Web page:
Jan 19, 2010

The Real History of Race Politics in America

Jack KinsellaBy Jack Kinsella

The quickest and most effective way to stifle dissent in the Obamanation is to find some way to link it to racism. If one opposes unrestricted immigration, it is because one is a racist.

If one opposes anything proposed by the Barack Obama administration, it is because one harbors racist tendencies. When Joe Wilson shouted "you lie!" as Obama was lying to a joint session of Congress, he was called a racist.

If one supports ethnic profiling Muslims as a method of preventing terrorist attacks one is labeled a 'racist' - despite the fact that Islam is a religion, not a race.

In 2002, Mississippi Senator and Senate Majority Leader Trentt Lott was giving a little impromptu speech in honor of Senator Strom Thurmond's 100th birthday party.

The party was in the style of a 'roast' in which everybody tried to say something nice about the Senator, but with tongue in cheek.

Thurman was a Democrat for the first half of his political life, running for President in 1948 as a "Dixiecrat". The "Dixiecrats" were an offshoot of the Democrat Party that was born out of opposition to FDR's socialist New Deal in the 1930's.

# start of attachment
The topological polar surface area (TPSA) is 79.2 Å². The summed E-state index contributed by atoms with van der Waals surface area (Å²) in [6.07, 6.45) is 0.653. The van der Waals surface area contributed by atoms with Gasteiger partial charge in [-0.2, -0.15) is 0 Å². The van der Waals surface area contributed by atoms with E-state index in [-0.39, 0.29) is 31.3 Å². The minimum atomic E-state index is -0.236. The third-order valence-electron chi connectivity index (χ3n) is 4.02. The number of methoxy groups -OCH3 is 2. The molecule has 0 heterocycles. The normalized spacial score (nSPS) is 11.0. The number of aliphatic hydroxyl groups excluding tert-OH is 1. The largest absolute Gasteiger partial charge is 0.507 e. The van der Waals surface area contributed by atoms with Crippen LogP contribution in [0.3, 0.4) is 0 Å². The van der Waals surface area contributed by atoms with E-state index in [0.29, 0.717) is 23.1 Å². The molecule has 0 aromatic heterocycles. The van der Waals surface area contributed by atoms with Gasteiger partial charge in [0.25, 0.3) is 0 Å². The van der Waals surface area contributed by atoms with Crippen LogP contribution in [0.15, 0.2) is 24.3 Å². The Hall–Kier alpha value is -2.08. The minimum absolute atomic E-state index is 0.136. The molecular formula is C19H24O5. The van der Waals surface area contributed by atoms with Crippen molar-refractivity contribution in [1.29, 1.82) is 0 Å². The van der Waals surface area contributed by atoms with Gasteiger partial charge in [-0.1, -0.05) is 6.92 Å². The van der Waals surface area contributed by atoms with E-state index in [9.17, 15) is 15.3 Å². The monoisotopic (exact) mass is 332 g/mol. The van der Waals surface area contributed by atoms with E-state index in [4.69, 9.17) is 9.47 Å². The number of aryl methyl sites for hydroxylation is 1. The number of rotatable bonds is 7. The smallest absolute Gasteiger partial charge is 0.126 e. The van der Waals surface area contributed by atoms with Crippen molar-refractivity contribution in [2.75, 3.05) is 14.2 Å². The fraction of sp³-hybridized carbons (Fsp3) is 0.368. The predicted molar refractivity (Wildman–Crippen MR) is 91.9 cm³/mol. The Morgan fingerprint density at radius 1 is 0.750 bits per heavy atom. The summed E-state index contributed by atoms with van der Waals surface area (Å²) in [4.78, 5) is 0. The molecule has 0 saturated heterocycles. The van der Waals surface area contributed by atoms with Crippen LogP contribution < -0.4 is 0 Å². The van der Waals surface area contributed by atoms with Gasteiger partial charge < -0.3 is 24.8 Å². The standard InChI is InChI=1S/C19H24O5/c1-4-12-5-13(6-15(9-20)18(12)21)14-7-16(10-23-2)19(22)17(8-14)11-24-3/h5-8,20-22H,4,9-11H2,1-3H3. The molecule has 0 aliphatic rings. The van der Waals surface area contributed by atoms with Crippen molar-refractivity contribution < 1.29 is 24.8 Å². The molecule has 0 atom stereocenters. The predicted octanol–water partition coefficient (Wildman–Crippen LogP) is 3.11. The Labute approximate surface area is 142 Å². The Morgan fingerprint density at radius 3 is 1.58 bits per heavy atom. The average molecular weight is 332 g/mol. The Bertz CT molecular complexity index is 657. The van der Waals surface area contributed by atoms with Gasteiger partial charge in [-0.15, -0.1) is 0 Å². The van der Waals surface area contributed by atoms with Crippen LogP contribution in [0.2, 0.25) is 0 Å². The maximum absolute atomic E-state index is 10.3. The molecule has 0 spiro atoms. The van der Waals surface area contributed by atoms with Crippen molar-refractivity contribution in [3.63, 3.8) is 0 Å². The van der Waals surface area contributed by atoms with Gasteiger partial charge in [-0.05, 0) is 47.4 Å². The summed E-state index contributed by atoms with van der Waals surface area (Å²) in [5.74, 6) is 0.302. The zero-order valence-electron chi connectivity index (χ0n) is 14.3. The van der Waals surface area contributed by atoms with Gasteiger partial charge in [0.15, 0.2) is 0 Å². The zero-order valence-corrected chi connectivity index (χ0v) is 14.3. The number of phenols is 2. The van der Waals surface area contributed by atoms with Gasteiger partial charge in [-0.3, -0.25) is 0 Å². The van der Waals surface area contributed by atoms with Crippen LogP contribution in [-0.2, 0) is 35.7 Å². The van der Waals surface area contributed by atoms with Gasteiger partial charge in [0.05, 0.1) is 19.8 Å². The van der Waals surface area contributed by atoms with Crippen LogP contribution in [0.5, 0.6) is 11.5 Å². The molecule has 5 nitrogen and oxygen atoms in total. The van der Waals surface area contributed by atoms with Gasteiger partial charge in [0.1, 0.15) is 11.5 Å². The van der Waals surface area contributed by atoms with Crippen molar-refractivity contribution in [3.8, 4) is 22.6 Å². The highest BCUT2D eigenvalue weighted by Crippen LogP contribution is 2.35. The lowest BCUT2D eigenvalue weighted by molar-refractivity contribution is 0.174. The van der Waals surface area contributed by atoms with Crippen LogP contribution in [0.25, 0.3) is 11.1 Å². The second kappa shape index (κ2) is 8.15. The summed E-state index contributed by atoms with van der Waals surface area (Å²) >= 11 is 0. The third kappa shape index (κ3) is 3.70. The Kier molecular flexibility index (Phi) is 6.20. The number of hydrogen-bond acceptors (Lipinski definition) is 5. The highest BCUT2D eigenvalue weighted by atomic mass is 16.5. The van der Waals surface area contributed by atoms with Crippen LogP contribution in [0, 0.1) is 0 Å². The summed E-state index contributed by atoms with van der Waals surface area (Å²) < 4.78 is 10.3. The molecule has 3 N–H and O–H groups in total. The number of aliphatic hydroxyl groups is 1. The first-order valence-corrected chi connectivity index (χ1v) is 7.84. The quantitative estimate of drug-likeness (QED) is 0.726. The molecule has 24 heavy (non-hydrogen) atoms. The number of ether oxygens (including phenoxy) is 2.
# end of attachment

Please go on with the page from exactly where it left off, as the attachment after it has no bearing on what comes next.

The South had been a Democrat stronghold for more than a century, but the New Deal imposed federal economic intervention and introduced federal laws that many southern states felt infringed on states' rights.

That isn't to deny that the Dixiecrats were Southern segregationists. They were. They were also all Democrats. The real history of racism in America is not what the liberal revisionist historians would have you believe.

When George Wallace blocked the entrance to the University of Alabama, he was the Democrat governor of Alabama. When Orville Faubus blocked the desegregation of Little Rock High School, he was the Democrat governor of Arkansas.

The party of racism in American history has always been the Democrat party. Abraham Lincoln was a Republican. Jefferson Davis was a Democrat. Racism, as a political platform, was the exclusive domain of the Democrats until the mid 1960's.

The 'Dixiecrat' party, whose official name was the "States Rights Democratic Party' was racist, but race was only part of their platform.

The principle plank in the Dixiecrat platform was states' rights under the Constitution, as it was in 1860. Slavery was peripheral to the question of whether or not the federal government had exceeded its Constitutional authority.